The DVR has several choices of how to record. Motion Activated, Continuous, Timer or Schedule, etc. I don't understand why anyone would choose anything but the first choice, Motion Activated Recording. This means, that in each camera, should any activity be detected, the DVR will record. And usually, the DVR will only record that particular screen. At least the higher quality (all of our DVRs) do. How the technology works is that whenever pixel motion is detected in the screen, the DVR things it is motion. So anything from a bird flying by, a tree or bush blowing in the wind or even an empty bag blowing in the wind. Other undesirable motion detection issues may be TV or PC monitors.

    Another cool function of this Motion Activated Recording is the Mask or Screening feature. Let's say you are shooting outside and there is a large tree or bush in the picture. You have the ability with al of our DVRs to screen or block out the tree. Just going to the Motion Setting area and you will be able to see the blocks or screen (depending on your DVR type) and control the area that sets off recording. You will see the entire screen in the live view or when the desired Motion areas have activity. But the tree blowing in the wind will not effect motion. Use this also for heavily traveled roads that are not critical security areas. If your business or home is near a busy street, the traffic can be eliminated.

    There are other great features too. You can decrease or increase sensitivity as needed in the settings. This could be handy when you have some inconsequential slight motion like reflected lights entering the room through windows and such. A person walking through the screen should set motion recording off even in the lowest of sensitivity settings but you should test the settings before you assume everything is right.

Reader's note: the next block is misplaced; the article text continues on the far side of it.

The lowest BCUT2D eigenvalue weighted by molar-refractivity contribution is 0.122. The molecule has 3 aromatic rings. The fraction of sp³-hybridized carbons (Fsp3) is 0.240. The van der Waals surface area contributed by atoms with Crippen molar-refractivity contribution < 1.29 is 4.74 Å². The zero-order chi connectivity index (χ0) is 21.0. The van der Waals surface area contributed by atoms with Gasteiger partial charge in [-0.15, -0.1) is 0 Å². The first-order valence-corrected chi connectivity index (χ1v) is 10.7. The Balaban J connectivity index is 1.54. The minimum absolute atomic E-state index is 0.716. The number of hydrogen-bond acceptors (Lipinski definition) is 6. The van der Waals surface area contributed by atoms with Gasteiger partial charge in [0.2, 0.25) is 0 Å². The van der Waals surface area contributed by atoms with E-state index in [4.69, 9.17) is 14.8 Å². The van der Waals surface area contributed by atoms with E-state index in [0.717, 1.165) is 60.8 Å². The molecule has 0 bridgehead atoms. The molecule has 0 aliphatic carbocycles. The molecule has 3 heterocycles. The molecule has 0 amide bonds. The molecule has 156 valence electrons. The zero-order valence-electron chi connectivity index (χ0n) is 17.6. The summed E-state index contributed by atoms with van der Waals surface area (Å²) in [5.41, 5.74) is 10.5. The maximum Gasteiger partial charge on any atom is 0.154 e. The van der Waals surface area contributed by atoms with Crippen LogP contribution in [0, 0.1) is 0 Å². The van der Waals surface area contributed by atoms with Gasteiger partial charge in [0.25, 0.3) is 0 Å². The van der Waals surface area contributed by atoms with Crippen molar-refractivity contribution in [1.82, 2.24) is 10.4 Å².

The whole idea behind these features is to offer you the convenience of not having to watch hours of video when an incident occurred and you are unsure of the time of occurrence. So you walk into your office at 6am and discover a missing object. You can simply play the camera channel or channels that has the view of the missing object and the effort should be easy. Start reviewing your video at the time you know the object was present. As you play, only activity in the camera will be played back. Not the entire time frame.

    Another great benefit is that you will save hard drive space. As you record video, you use up valuable hard drvie space. So if you can economize the amount of recordings you make through motion recording, you will ultimately have more days of recordings on your hard drive before it starts to recycle. This means you can view further back into history to check activity instead of buying a larger or an additional hard drive.

    We hope you found this helpful. For more information, please visit our website's video swcurity section or call us toll free: (888) 338-4545.